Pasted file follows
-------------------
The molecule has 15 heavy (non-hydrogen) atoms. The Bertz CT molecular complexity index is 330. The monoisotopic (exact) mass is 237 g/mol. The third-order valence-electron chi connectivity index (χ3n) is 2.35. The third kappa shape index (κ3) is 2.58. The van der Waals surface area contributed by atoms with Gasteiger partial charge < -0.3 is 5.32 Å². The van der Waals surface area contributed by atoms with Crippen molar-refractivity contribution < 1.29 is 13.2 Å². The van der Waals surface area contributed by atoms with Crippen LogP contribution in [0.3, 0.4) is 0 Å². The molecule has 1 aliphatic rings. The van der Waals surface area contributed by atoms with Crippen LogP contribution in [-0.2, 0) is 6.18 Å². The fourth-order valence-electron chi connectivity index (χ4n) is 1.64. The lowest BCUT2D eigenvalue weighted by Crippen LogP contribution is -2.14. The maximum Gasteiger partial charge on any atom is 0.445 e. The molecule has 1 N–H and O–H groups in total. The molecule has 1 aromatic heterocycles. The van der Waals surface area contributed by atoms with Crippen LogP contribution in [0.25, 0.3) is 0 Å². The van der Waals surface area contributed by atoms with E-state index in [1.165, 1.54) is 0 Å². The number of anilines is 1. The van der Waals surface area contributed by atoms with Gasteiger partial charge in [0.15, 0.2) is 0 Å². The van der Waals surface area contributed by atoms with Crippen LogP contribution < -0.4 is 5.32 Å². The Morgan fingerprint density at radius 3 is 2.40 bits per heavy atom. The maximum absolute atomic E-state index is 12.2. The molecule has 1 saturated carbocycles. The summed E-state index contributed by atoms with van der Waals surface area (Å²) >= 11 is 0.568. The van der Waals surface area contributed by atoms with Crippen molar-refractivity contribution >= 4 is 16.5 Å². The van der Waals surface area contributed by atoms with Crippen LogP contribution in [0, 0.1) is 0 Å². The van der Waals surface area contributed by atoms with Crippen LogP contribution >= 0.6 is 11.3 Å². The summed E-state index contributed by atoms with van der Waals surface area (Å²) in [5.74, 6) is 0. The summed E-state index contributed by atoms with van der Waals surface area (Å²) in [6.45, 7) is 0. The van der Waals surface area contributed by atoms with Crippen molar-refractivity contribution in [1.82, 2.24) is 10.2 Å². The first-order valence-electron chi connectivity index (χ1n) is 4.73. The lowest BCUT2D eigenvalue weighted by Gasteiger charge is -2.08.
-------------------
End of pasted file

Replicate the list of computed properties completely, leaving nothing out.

The molecule has 15 heavy (non-hydrogen) atoms. The Bertz CT molecular complexity index is 330. The monoisotopic (exact) mass is 237 g/mol. The third-order valence-electron chi connectivity index (χ3n) is 2.35. The third kappa shape index (κ3) is 2.58. The van der Waals surface area contributed by atoms with Gasteiger partial charge < -0.3 is 5.32 Å². The van der Waals surface area contributed by atoms with Crippen molar-refractivity contribution < 1.29 is 13.2 Å². The van der Waals surface area contributed by atoms with Crippen LogP contribution in [0.3, 0.4) is 0 Å². The molecule has 1 aliphatic rings. The van der Waals surface area contributed by atoms with Crippen LogP contribution in [-0.2, 0) is 6.18 Å². The fourth-order valence-electron chi connectivity index (χ4n) is 1.64. The lowest BCUT2D eigenvalue weighted by Crippen LogP contribution is -2.14. The maximum Gasteiger partial charge on any atom is 0.445 e. The molecule has 1 N–H and O–H groups in total. The molecule has 1 aromatic heterocycles. The van der Waals surface area contributed by atoms with Crippen LogP contribution in [0.25, 0.3) is 0 Å². The van der Waals surface area contributed by atoms with E-state index in [1.165, 1.54) is 0 Å². The number of anilines is 1. The van der Waals surface area contributed by atoms with Gasteiger partial charge in [0.15, 0.2) is 0 Å². The van der Waals surface area contributed by atoms with Crippen LogP contribution < -0.4 is 5.32 Å². The Morgan fingerprint density at radius 3 is 2.40 bits per heavy atom. The maximum absolute atomic E-state index is 12.2. The molecule has 1 saturated carbocycles. The summed E-state index contributed by atoms with van der Waals surface area (Å²) >= 11 is 0.568. The van der Waals surface area contributed by atoms with Crippen molar-refractivity contribution >= 4 is 16.5 Å². The van der Waals surface area contributed by atoms with Crippen LogP contribution in [0, 0.1) is 0 Å². The van der Waals surface area contributed by atoms with Crippen LogP contribution >= 0.6 is 11.3 Å². The summed E-state index contributed by atoms with van der Waals surface area (Å²) in [5.74, 6) is 0. The summed E-state index contributed by atoms with van der Waals surface area (Å²) in [6.45, 7) is 0. The van der Waals surface area contributed by atoms with Crippen molar-refractivity contribution in [1.82, 2.24) is 10.2 Å². The first-order valence-electron chi connectivity index (χ1n) is 4.73. The lowest BCUT2D eigenvalue weighted by Gasteiger charge is -2.08.